Transcript for 'This Week': Internet Privacy
All of us may be getting used to the idea that true privacy is a thing of the past. Every time we post a selfie, search the web or buy a product online, we sacrifice some personal space for the convenience or connection. ABC's David Wright examines the consequences. Reporter: For queen bee and jay Z, the invasion of privacy is the price of fame. This sort of attention on the red carpet feeds their brand. But in the elevator, moments earlier, an argument in which beyonce's sister appears to physically attack jay Z. The release of the elevator security cam footage is clearly a violation. Technology for surveillance is so cheap and powerful that anyone can be competing in the surveillance business. Reporter: The danger isn't just the big brother Edward Snowden warned us about. It's millions of little brothers, keeping a watchful eye on the digital footprints we leave without even realizing it. Every website we visit, every purchase we make, revealing intimate secrets to total strangers. You might say there's nothing with this. And maybe there isn't. Reporter: Ashkan Soltani demonstrates software that reveals third partying watching your every move online. We look up luggage. 12 or so third parties pops up on the site. Reporter: These are just people lurking in the shadows. That's right. These are people that want to know that I'm interested in luggage and monitor me. Reporter: Did you know, Google keeps a record of every search you ever made. Think about that. Every search you've ever made. Saved for posterity. Google knows the truth because it sees your behavior. Reporter: So, just like that scene imagined in "Minority report." You could use a guinness right about now. Reporter: They can sell stuff to you wherever you go. But commerce is just part of it. Text messages, e-mails, online chats, all supposedly private. Those messages are retrievable, by divorce lawyers, employers and others. One big concern is all those cameras out there. If they're ever combined with facial recognition technology and powerful search algorithms. Right now, you have this sort of false sense that they're not actually looking at you. Once it becomes technologically feasible to identify people right away, then I think we are going to be in a world where, you know, you will never be able to be not found. Reporter: A brave, new world in which every one of us will become a beyonce or a jay Z, with nowhere to hide. Somebody always watching. For "This week," David Wright, ABC news, Los Angeles. And we are joined by two men who thought a lot about these questions. Berin Szoka, the president of tech freedom. And Reddit co-founder, Alexis Ohanian, author of "Without their permission." Alexis, let me begin with you. You say we have to preserve our right to privacy in this brave, new world. But is it too late? Yes, we are in an age of oversharing with selfies and everyone's got a smartphone on them. But I think a lot of what's happened as a result of the revelations of people like Edward Snowden and glen Greenwald, we do have a right to privacy when we expect it to be private. We make decisions to publish certain things. We make a decision to publish other things privately online or offline. And what's interesting is, I think the european government has the best of intentions with the laws that they're trying to pass. The problem is going to come down to actually executing it because this is the -- the internet is one giant copying machine. You describe the decision by the european court for this so-called right to be forgotten, which would give people the right to ask Google or some other search engine to take down links that they find embarrassing. Are you worried about that? I'm very worried about that. As a practical matter it will make hard for websites like Reddit to keep providing user content. That'shy in the U.S., we decided to not make sites like Reddit responsible for what their users do. That's been the basis of the open internet in this country. My concern is there's a false debate here. There's people who say privacy's dead. And that's not true. I don't believe that. There's people who say privacy is a fundamental right. And that leads you to crazy decisions like the european one. The real goal is to figure out in the middle, how to deal with real harms, real problems, when the NSA is able to get all of our information. When police can get information about us without going to a judge. And when companies can track every, single thing your kids do online. Same thing. So, you can either say there's an absolute right and try to shut it down. Right? That's not going to work. That really would start to break the internet. But that doesn't mean there's no role for government. There is a role going after real harms, real problems. And making sure, for example, identity theft, data security breaches. Those are serious problems. We should be dealing with those. We should make sure that users do have choices. But we shouldn't think that we can stop technological change. People tried to stop mail when it first started because it creeped them out. And technology is always going to be creepy. The camera was very creepy when it first started. And then, we got used to it. How about on this argument, the right to be forgotten. Most average people are defined by their worst moment online. If they defaulted on a debt at 1 point 15 years ago, that's the 1 thing that comes up. Shouldn't there be a statute of limitations? The challenge becomes, the internet is a global copy machine. And the challenge is, trying to snuff it out in one place, is going to create a kind of black market for this information somewhere else. Maybe because of geographic location or whatnot. It's a difficult proposition. This technology enables a lot of stuff. But the problem is, it's really hard to put that genie back in the bottle. And there's other ways to get around it. There's companies in the business of doing reputation management, to help you kind of cleanse your search results by promoting other content that's better, the kind of thing you want your future employer to see. That seems to be part of a meaningful solution.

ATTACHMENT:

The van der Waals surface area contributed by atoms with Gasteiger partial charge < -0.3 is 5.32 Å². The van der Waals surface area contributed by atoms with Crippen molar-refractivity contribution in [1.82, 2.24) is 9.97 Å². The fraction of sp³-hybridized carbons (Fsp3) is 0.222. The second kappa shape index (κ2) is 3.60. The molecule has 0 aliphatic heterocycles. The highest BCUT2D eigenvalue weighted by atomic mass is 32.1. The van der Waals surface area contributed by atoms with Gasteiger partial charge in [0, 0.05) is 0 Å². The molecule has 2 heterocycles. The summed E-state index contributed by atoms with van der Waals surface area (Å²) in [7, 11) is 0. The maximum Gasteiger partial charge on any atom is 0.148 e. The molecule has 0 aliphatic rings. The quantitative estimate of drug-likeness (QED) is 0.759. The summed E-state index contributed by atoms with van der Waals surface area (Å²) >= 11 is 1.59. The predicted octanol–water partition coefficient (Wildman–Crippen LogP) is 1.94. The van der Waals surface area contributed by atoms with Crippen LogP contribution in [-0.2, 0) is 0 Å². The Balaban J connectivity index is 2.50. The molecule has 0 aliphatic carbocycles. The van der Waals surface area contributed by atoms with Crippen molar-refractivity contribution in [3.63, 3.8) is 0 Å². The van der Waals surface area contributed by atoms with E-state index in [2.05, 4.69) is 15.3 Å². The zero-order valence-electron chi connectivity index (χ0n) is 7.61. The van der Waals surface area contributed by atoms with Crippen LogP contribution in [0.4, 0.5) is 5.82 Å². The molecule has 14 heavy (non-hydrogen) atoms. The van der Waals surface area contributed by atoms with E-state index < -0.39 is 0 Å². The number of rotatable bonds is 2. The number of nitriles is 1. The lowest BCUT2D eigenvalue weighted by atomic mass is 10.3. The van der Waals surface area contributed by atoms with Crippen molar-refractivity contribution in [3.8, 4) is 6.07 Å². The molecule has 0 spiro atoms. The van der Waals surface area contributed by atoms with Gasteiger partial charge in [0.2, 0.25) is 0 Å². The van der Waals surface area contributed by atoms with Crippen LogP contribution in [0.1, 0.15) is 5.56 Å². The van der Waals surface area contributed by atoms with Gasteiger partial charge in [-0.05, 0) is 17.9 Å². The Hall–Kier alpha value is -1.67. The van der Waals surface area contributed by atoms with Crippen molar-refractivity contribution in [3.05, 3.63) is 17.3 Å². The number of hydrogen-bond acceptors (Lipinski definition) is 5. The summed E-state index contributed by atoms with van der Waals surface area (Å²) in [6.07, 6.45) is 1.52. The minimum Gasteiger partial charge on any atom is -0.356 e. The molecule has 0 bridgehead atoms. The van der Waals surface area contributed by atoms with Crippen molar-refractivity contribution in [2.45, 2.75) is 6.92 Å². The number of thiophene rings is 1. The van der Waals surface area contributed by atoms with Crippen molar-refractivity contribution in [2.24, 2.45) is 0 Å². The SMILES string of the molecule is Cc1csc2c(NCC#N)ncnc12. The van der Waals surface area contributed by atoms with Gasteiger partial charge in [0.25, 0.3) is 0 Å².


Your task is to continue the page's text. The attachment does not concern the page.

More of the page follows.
This transcript has been automatically generated and may not be 100% accurate.